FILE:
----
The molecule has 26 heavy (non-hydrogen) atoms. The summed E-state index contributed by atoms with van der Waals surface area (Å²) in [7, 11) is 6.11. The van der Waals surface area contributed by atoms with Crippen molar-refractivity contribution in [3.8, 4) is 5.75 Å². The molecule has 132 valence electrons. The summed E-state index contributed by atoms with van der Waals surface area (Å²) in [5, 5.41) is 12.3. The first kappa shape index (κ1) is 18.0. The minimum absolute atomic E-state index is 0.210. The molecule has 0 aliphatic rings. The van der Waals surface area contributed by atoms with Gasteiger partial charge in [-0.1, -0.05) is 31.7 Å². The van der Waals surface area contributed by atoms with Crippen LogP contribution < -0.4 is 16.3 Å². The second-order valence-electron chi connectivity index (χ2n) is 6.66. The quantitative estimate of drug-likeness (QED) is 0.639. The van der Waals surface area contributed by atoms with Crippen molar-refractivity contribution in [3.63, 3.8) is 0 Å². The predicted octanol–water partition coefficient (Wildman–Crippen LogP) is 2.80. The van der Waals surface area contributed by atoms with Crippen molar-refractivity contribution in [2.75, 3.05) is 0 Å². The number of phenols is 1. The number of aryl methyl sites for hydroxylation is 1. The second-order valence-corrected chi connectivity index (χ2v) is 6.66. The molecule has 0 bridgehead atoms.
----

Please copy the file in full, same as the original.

The molecule has 26 heavy (non-hydrogen) atoms. The summed E-state index contributed by atoms with van der Waals surface area (Å²) in [7, 11) is 6.11. The van der Waals surface area contributed by atoms with Crippen molar-refractivity contribution in [3.8, 4) is 5.75 Å². The molecule has 132 valence electrons. The summed E-state index contributed by atoms with van der Waals surface area (Å²) in [5, 5.41) is 12.3. The first kappa shape index (κ1) is 18.0. The minimum absolute atomic E-state index is 0.210. The molecule has 0 aliphatic rings. The van der Waals surface area contributed by atoms with Gasteiger partial charge in [-0.1, -0.05) is 31.7 Å². The van der Waals surface area contributed by atoms with Crippen LogP contribution < -0.4 is 16.3 Å². The second-order valence-electron chi connectivity index (χ2n) is 6.66. The quantitative estimate of drug-likeness (QED) is 0.639. The van der Waals surface area contributed by atoms with Crippen molar-refractivity contribution in [3.63, 3.8) is 0 Å². The predicted octanol–water partition coefficient (Wildman–Crippen LogP) is 2.80. The van der Waals surface area contributed by atoms with Crippen molar-refractivity contribution in [2.75, 3.05) is 0 Å². The number of phenols is 1. The number of aryl methyl sites for hydroxylation is 1. The second-order valence-corrected chi connectivity index (χ2v) is 6.66. The molecule has 0 bridgehead atoms.